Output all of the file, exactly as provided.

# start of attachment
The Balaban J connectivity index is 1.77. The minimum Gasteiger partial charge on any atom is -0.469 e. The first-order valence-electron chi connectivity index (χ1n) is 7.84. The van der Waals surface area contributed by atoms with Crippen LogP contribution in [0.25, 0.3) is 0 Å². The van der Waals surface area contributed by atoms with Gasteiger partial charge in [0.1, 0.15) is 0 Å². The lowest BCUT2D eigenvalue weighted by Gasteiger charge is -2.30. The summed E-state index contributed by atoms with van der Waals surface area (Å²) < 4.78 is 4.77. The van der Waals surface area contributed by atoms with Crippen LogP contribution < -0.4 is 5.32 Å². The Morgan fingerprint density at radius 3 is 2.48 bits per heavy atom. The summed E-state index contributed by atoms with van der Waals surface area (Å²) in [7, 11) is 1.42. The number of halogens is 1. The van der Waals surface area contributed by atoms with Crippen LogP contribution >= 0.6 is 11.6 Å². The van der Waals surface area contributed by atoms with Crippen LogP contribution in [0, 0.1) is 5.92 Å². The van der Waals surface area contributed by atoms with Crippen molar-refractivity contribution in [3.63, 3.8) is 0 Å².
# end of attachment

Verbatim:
The Balaban J connectivity index is 1.77. The minimum Gasteiger partial charge on any atom is -0.469 e. The first-order valence-electron chi connectivity index (χ1n) is 7.84. The van der Waals surface area contributed by atoms with Crippen LogP contribution in [0.25, 0.3) is 0 Å². The van der Waals surface area contributed by atoms with Gasteiger partial charge in [0.1, 0.15) is 0 Å². The lowest BCUT2D eigenvalue weighted by Gasteiger charge is -2.30. The summed E-state index contributed by atoms with van der Waals surface area (Å²) < 4.78 is 4.77. The van der Waals surface area contributed by atoms with Crippen LogP contribution < -0.4 is 5.32 Å². The Morgan fingerprint density at radius 3 is 2.48 bits per heavy atom. The summed E-state index contributed by atoms with van der Waals surface area (Å²) in [7, 11) is 1.42. The number of halogens is 1. The van der Waals surface area contributed by atoms with Crippen LogP contribution >= 0.6 is 11.6 Å². The van der Waals surface area contributed by atoms with Crippen LogP contribution in [0, 0.1) is 5.92 Å². The van der Waals surface area contributed by atoms with Crippen molar-refractivity contribution in [3.63, 3.8) is 0 Å².